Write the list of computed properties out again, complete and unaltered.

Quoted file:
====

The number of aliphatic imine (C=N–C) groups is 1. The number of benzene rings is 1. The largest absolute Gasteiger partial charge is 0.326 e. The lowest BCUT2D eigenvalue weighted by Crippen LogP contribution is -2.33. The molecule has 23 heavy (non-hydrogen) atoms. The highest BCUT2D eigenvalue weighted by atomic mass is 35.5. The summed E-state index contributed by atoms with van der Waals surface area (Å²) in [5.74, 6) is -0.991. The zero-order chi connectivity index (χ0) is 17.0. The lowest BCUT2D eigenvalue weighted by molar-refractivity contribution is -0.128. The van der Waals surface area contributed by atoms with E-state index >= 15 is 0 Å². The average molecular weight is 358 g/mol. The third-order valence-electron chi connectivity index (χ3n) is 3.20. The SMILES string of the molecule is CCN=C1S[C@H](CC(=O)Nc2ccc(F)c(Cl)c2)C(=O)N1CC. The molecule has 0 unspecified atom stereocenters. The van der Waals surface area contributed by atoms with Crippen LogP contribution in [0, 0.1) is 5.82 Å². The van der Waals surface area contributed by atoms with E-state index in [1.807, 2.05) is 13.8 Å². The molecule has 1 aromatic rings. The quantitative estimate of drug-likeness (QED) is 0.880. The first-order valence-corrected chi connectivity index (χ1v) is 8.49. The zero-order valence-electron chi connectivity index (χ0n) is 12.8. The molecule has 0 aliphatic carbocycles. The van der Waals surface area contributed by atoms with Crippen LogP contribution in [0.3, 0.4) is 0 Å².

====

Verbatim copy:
The number of aliphatic imine (C=N–C) groups is 1. The number of benzene rings is 1. The largest absolute Gasteiger partial charge is 0.326 e. The lowest BCUT2D eigenvalue weighted by Crippen LogP contribution is -2.33. The molecule has 23 heavy (non-hydrogen) atoms. The highest BCUT2D eigenvalue weighted by atomic mass is 35.5. The summed E-state index contributed by atoms with van der Waals surface area (Å²) in [5.74, 6) is -0.991. The zero-order chi connectivity index (χ0) is 17.0. The lowest BCUT2D eigenvalue weighted by molar-refractivity contribution is -0.128. The van der Waals surface area contributed by atoms with E-state index >= 15 is 0 Å². The average molecular weight is 358 g/mol. The third-order valence-electron chi connectivity index (χ3n) is 3.20. The SMILES string of the molecule is CCN=C1S[C@H](CC(=O)Nc2ccc(F)c(Cl)c2)C(=O)N1CC. The molecule has 0 unspecified atom stereocenters. The van der Waals surface area contributed by atoms with Crippen LogP contribution in [0, 0.1) is 5.82 Å². The van der Waals surface area contributed by atoms with E-state index in [1.807, 2.05) is 13.8 Å². The molecule has 1 aromatic rings. The quantitative estimate of drug-likeness (QED) is 0.880. The first-order valence-corrected chi connectivity index (χ1v) is 8.49. The zero-order valence-electron chi connectivity index (χ0n) is 12.8. The molecule has 0 aliphatic carbocycles. The van der Waals surface area contributed by atoms with Crippen LogP contribution in [0.3, 0.4) is 0 Å².